Making sense of the unconscious has been an intriguing and challenging endeavor for centuries. As I discussed in The New Arrival, the capacities for self-consciousness and self-management seem to be facilitated by the “latest and greatest” of the many modules that constitute our brains. These newer modules are found in a number of species at varying levels, including some birds and mammals. They seem to be the most sophisticated in the more complex social species due to the need for social creatures to navigate a challenging interpersonal environment involving both competition and cooperation. The human version allows for reflection on personal mental states, as well as the ability to infer the meaning of other’s mental states.
The television show Lie To Me was inspired by the work of psychologist Paul Ekman, who served as a scientific adviser to the series. Paul Ekman studied non-verbal expressions of emotions and along with Wallace Friesen, E. A. Haggard and K.S. Isaacs discovered what came to be known as “microexpressions.” By filming subjects and slowing things down, they could see these momentary involuntary expressions of emotion (as fast as 1/15th to 1/30th of a second), often highlighted by the subject’s conscious effort to conceal emotion or to present a more “acceptable” emotion. These microexpressions can reveal any of the seven emotions universally expressed by the face, including disgust, anger, fear, happiness, sadness, surprise and contempt.
Microexpressions are part of our nonverbal communication repertoire and are an excellent example of how our unconscious “leaks.” This leakage spoils our ability to fully control our communication and self-presentation. Nonverbal communication has been the only form of communication through most of evolutionary history and is our unconscious mind’s mother tongue. Verbal communication and language, which is facilitated by the newest modules, should actually be considered our second language. All of our communication incorporates nonverbal expression and interpretation, most of which is outside of our conscious control; as a result, our conscious “executive suite” has a very limited ability to fully manage the process. Ekman’s research required technology to see these extremely fast microexpressions, but our built in unconscious technology does it automatically. As you attend to these two languages in your own life, you will likely notice that whenever they seem to be in conflict you will “feel” the truth of what is communicated nonverbally and doubt the verbal content. Our conscious self makes a valiant effort to control these unconscious leaks, but it has limited access to the plumbing.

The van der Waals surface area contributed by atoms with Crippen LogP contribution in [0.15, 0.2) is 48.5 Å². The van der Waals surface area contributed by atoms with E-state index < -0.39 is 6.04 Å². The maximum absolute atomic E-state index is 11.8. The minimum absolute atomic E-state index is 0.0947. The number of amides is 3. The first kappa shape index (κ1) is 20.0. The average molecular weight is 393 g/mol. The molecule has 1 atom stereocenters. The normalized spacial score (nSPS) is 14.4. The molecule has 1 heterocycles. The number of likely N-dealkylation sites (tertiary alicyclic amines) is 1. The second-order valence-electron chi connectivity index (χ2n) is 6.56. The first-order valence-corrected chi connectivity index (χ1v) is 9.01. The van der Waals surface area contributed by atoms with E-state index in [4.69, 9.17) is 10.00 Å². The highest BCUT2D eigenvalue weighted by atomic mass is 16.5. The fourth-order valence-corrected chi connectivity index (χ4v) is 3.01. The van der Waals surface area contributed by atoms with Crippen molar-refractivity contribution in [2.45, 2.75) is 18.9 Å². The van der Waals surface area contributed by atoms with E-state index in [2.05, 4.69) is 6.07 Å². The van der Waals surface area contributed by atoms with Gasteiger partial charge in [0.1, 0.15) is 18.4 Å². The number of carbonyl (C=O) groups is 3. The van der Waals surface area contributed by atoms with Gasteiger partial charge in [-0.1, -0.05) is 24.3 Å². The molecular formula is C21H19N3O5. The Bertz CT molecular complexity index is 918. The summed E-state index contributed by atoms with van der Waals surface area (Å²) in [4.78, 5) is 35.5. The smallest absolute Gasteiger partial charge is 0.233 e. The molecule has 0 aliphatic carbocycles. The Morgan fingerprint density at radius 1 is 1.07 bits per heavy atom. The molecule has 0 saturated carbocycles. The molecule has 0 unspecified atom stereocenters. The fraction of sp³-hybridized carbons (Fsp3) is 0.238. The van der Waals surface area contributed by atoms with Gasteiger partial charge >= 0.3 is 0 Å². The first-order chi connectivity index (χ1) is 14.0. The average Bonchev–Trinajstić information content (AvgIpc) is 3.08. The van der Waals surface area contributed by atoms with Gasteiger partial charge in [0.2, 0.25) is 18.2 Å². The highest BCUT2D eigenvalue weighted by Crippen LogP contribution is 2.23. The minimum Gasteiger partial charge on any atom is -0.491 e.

John R. Lucy, Ph.D. is a psychologist in private practice at Decatur Psychology, LLC.